Said Fionna O’Donnell, Mintel’s Lifestyles Category Manager: “In a never-ending quest to buy the best, consumers are looking to others, peers and strangers alike, to glean from their opinions and experiences in order to validate the choices they’ve made and to avoid feelings of buyer’s remorse.”

online review management

Finding balance in online review management

For today’s American consumers, however, too much of a good thing isn’t good anymore. As much as 57 percent are suspicious of businesses with only positive reviews, and they will remain skeptical of those that seem too good to be true.

And, on the other end of the spectrum, 54 percent will still be willing to try out a product or service with negative online reviews, if the product or service in question has been recommended by someone they know.

“User reviews may be helpful,” added O’Donnell, “but consumers could be of the impression that reviewers might have biases, and are therefore putting greater trust in the independent sites. Overall, social media sites do not rank highly for usefulness or trustworthiness, indicating that review sites add a layer of credibility to an unknown contact’s opinions.”

The results of Mintel’s study further drive home the fact that online reviews are now an integral part of American consumers’ – especially millennials’ – decision -making process.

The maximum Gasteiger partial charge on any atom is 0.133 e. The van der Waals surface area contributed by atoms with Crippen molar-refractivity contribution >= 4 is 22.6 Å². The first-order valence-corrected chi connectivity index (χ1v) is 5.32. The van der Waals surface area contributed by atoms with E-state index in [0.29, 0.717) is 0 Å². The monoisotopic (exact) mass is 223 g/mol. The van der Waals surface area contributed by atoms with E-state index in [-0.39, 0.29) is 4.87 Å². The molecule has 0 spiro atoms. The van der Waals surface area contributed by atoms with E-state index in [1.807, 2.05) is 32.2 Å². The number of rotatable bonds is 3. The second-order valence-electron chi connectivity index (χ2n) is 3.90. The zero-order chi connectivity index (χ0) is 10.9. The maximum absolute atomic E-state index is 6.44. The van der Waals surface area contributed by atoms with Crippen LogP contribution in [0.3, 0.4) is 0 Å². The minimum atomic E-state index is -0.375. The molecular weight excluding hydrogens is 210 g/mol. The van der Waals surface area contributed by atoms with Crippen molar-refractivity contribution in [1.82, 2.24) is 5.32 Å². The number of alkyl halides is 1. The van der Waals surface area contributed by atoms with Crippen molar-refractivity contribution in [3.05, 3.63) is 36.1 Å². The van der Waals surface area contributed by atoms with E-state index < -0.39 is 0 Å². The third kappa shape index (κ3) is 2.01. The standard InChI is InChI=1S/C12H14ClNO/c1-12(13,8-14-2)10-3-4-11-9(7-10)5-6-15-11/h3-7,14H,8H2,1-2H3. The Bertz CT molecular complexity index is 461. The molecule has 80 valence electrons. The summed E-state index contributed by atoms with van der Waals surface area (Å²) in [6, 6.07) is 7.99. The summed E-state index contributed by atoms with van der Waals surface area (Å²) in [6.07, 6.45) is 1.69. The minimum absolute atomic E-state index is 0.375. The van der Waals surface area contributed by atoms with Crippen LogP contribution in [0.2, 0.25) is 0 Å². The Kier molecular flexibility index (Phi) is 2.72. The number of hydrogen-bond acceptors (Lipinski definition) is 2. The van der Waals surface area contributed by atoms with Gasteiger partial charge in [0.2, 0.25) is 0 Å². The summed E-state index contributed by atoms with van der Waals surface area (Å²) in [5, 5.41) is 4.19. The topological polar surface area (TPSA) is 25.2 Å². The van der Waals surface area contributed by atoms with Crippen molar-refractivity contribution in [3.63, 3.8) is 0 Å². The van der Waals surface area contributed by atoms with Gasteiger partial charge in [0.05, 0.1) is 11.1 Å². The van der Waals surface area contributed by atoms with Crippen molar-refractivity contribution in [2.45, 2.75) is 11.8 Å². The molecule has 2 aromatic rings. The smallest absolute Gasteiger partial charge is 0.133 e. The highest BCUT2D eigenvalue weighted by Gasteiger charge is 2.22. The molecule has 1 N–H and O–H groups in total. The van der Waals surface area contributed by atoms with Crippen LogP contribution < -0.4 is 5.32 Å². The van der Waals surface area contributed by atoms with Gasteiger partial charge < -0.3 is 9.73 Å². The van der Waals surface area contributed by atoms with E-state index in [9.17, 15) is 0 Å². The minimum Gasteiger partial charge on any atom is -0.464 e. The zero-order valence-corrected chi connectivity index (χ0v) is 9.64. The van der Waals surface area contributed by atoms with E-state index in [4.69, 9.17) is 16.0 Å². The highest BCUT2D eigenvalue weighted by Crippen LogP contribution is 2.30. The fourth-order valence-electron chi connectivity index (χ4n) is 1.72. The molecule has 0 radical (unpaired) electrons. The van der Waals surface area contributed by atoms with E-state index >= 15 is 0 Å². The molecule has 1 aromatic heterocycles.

To respond to their needs, as well as to create structured opportunities for attracting millennial customers, business execs and marketers must make online review management a key part of their marketing mix.

Migs Bassig

Migs is the Content Manager for ReviewTrackers. He's a creative writer who has helped numerous companies communicate more effectively online, and he loves sharing his local marketing knowledge to help brands and business succeed.

Discussion

  1. twitteraddict05

    The difference between $174 and $150 something might not seem like all that much but keep in mind that some of us are still in college and many of us are only beginning our actual careers. The fact that we outspend our older counterparts on prepared food is pretty impressive.

    Reply
  2. Richard Pascal

    Not even one joke about how we expect a trophy just for showing up. Admirable.

    Reply
  3. MartinjukM

    Is it a smart move to invest this much marketing attention only to millennials? While the numbers do speak for themselves, it seems that this tactic might make the non-millennials feel ‘left-out’ and make them turn to businesses that cater to their needs more. The difference is not that great to justify neglecting the non-millennials.

    Reply
  4. TomYoon

    It’s reasonable they spend most of the money. They were bred in totally new era, while the elders are still adopting to the consumers society and some might never adopt.

    Reply
  5. Yes2Freebies

    It is natural that millennials are checking online reviews before they decide where to dine. It would be funny to see my granny with an iPhone trying to find a nice place to go for dinner. Millennials are born in the age of technology and they can follow up, while the older generations are sticking to the traditional word-of-mouth strategy.

    Reply